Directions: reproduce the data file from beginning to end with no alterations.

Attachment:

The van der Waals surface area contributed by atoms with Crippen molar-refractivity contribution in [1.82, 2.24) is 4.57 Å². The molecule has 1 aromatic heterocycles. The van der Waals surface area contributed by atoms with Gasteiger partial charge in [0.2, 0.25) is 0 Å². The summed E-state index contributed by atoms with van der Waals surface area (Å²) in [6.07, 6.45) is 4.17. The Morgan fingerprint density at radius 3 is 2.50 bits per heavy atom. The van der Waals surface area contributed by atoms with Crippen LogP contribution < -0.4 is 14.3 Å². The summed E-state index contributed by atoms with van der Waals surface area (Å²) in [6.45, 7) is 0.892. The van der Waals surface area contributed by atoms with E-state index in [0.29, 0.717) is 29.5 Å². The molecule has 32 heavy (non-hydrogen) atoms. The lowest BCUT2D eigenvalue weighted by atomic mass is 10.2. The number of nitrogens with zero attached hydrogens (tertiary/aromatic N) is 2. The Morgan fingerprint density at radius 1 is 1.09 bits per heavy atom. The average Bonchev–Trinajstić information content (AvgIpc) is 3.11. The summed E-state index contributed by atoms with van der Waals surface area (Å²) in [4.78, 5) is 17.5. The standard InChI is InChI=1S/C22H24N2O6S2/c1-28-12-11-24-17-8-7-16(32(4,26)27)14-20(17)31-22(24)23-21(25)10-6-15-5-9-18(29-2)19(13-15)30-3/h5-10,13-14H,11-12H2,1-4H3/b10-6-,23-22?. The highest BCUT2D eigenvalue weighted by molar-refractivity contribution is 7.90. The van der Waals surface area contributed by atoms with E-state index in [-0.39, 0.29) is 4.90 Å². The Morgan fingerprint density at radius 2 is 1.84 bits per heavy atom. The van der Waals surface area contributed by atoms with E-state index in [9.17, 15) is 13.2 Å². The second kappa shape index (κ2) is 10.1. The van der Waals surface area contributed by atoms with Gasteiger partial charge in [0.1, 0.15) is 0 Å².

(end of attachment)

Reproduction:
The van der Waals surface area contributed by atoms with Crippen molar-refractivity contribution in [1.82, 2.24) is 4.57 Å². The molecule has 1 aromatic heterocycles. The van der Waals surface area contributed by atoms with Gasteiger partial charge in [0.2, 0.25) is 0 Å². The summed E-state index contributed by atoms with van der Waals surface area (Å²) in [6.07, 6.45) is 4.17. The Morgan fingerprint density at radius 3 is 2.50 bits per heavy atom. The van der Waals surface area contributed by atoms with Crippen LogP contribution < -0.4 is 14.3 Å². The summed E-state index contributed by atoms with van der Waals surface area (Å²) in [6.45, 7) is 0.892. The van der Waals surface area contributed by atoms with E-state index in [0.29, 0.717) is 29.5 Å². The molecule has 32 heavy (non-hydrogen) atoms. The lowest BCUT2D eigenvalue weighted by atomic mass is 10.2. The number of nitrogens with zero attached hydrogens (tertiary/aromatic N) is 2. The Morgan fingerprint density at radius 1 is 1.09 bits per heavy atom. The average Bonchev–Trinajstić information content (AvgIpc) is 3.11. The summed E-state index contributed by atoms with van der Waals surface area (Å²) in [4.78, 5) is 17.5. The standard InChI is InChI=1S/C22H24N2O6S2/c1-28-12-11-24-17-8-7-16(32(4,26)27)14-20(17)31-22(24)23-21(25)10-6-15-5-9-18(29-2)19(13-15)30-3/h5-10,13-14H,11-12H2,1-4H3/b10-6-,23-22?. The highest BCUT2D eigenvalue weighted by molar-refractivity contribution is 7.90. The van der Waals surface area contributed by atoms with E-state index in [-0.39, 0.29) is 4.90 Å². The Morgan fingerprint density at radius 2 is 1.84 bits per heavy atom. The van der Waals surface area contributed by atoms with E-state index in [9.17, 15) is 13.2 Å². The second kappa shape index (κ2) is 10.1. The van der Waals surface area contributed by atoms with Gasteiger partial charge in [0.1, 0.15) is 0 Å².